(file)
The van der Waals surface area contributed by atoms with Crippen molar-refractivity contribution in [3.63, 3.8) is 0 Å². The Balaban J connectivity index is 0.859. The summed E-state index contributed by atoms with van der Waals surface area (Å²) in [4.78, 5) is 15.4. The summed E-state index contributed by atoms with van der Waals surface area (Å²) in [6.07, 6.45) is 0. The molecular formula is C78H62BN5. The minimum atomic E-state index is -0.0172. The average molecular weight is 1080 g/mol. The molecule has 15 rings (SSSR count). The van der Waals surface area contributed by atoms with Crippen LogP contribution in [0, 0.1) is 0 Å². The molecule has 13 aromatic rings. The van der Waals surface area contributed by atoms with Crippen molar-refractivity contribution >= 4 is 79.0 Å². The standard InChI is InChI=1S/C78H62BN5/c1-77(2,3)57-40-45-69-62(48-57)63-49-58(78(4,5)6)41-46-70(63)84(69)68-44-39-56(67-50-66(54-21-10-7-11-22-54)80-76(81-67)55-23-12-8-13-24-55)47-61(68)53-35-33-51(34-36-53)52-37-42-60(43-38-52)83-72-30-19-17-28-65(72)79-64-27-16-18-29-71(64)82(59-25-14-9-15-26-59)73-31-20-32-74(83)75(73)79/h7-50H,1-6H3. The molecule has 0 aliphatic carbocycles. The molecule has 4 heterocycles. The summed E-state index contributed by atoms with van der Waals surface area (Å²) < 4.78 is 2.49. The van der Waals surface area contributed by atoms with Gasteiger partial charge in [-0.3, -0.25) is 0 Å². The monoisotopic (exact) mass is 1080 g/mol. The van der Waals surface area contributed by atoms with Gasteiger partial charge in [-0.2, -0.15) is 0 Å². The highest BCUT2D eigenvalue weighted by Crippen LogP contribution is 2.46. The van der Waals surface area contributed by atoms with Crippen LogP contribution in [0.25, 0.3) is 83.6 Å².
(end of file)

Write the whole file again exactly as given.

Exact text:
The van der Waals surface area contributed by atoms with Crippen molar-refractivity contribution in [3.63, 3.8) is 0 Å². The Balaban J connectivity index is 0.859. The summed E-state index contributed by atoms with van der Waals surface area (Å²) in [4.78, 5) is 15.4. The summed E-state index contributed by atoms with van der Waals surface area (Å²) in [6.07, 6.45) is 0. The molecular formula is C78H62BN5. The minimum atomic E-state index is -0.0172. The average molecular weight is 1080 g/mol. The molecule has 15 rings (SSSR count). The van der Waals surface area contributed by atoms with Crippen LogP contribution in [0, 0.1) is 0 Å². The molecule has 13 aromatic rings. The van der Waals surface area contributed by atoms with Crippen molar-refractivity contribution >= 4 is 79.0 Å². The standard InChI is InChI=1S/C78H62BN5/c1-77(2,3)57-40-45-69-62(48-57)63-49-58(78(4,5)6)41-46-70(63)84(69)68-44-39-56(67-50-66(54-21-10-7-11-22-54)80-76(81-67)55-23-12-8-13-24-55)47-61(68)53-35-33-51(34-36-53)52-37-42-60(43-38-52)83-72-30-19-17-28-65(72)79-64-27-16-18-29-71(64)82(59-25-14-9-15-26-59)73-31-20-32-74(83)75(73)79/h7-50H,1-6H3. The molecule has 0 aliphatic carbocycles. The molecule has 4 heterocycles. The summed E-state index contributed by atoms with van der Waals surface area (Å²) < 4.78 is 2.49. The van der Waals surface area contributed by atoms with Gasteiger partial charge in [-0.3, -0.25) is 0 Å². The monoisotopic (exact) mass is 1080 g/mol. The van der Waals surface area contributed by atoms with Gasteiger partial charge in [-0.2, -0.15) is 0 Å². The highest BCUT2D eigenvalue weighted by Crippen LogP contribution is 2.46. The van der Waals surface area contributed by atoms with Crippen LogP contribution in [0.25, 0.3) is 83.6 Å².